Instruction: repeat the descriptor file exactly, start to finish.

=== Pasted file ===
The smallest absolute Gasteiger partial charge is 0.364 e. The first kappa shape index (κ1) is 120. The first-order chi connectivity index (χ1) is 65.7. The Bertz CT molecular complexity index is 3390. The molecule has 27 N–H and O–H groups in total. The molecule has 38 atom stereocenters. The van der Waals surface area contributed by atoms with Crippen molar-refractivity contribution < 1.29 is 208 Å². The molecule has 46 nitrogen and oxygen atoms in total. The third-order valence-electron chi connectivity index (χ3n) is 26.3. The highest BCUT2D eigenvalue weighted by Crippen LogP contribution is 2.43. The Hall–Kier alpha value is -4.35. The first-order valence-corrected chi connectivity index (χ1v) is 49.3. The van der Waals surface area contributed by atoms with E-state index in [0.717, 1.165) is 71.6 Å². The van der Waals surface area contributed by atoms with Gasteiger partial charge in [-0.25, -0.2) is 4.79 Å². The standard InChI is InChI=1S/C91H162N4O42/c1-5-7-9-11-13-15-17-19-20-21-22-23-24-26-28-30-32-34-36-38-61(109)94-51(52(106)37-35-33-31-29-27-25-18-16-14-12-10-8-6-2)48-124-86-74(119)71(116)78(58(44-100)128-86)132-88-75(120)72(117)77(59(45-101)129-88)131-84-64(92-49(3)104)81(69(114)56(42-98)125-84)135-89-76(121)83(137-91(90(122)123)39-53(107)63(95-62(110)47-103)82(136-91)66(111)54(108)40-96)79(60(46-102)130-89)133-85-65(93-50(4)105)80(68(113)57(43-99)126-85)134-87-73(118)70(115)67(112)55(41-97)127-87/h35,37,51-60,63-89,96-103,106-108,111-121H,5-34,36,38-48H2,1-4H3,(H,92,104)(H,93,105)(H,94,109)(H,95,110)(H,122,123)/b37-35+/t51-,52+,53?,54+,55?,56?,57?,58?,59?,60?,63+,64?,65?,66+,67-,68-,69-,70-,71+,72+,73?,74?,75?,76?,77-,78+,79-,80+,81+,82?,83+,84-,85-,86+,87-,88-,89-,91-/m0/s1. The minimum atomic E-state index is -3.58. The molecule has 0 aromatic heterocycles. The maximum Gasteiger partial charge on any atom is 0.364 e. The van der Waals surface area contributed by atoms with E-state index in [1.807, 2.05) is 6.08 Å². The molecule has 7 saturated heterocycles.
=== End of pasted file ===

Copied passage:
The smallest absolute Gasteiger partial charge is 0.364 e. The first kappa shape index (κ1) is 120. The first-order chi connectivity index (χ1) is 65.7. The Bertz CT molecular complexity index is 3390. The molecule has 27 N–H and O–H groups in total. The molecule has 38 atom stereocenters. The van der Waals surface area contributed by atoms with Crippen molar-refractivity contribution < 1.29 is 208 Å². The molecule has 46 nitrogen and oxygen atoms in total. The third-order valence-electron chi connectivity index (χ3n) is 26.3. The highest BCUT2D eigenvalue weighted by Crippen LogP contribution is 2.43. The Hall–Kier alpha value is -4.35. The first-order valence-corrected chi connectivity index (χ1v) is 49.3. The van der Waals surface area contributed by atoms with E-state index in [0.717, 1.165) is 71.6 Å². The van der Waals surface area contributed by atoms with Gasteiger partial charge in [-0.25, -0.2) is 4.79 Å². The standard InChI is InChI=1S/C91H162N4O42/c1-5-7-9-11-13-15-17-19-20-21-22-23-24-26-28-30-32-34-36-38-61(109)94-51(52(106)37-35-33-31-29-27-25-18-16-14-12-10-8-6-2)48-124-86-74(119)71(116)78(58(44-100)128-86)132-88-75(120)72(117)77(59(45-101)129-88)131-84-64(92-49(3)104)81(69(114)56(42-98)125-84)135-89-76(121)83(137-91(90(122)123)39-53(107)63(95-62(110)47-103)82(136-91)66(111)54(108)40-96)79(60(46-102)130-89)133-85-65(93-50(4)105)80(68(113)57(43-99)126-85)134-87-73(118)70(115)67(112)55(41-97)127-87/h35,37,51-60,63-89,96-103,106-108,111-121H,5-34,36,38-48H2,1-4H3,(H,92,104)(H,93,105)(H,94,109)(H,95,110)(H,122,123)/b37-35+/t51-,52+,53?,54+,55?,56?,57?,58?,59?,60?,63+,64?,65?,66+,67-,68-,69-,70-,71+,72+,73?,74?,75?,76?,77-,78+,79-,80+,81+,82?,83+,84-,85-,86+,87-,88-,89-,91-/m0/s1. The minimum atomic E-state index is -3.58. The molecule has 0 aromatic heterocycles. The maximum Gasteiger partial charge on any atom is 0.364 e. The van der Waals surface area contributed by atoms with E-state index in [1.807, 2.05) is 6.08 Å². The molecule has 7 saturated heterocycles.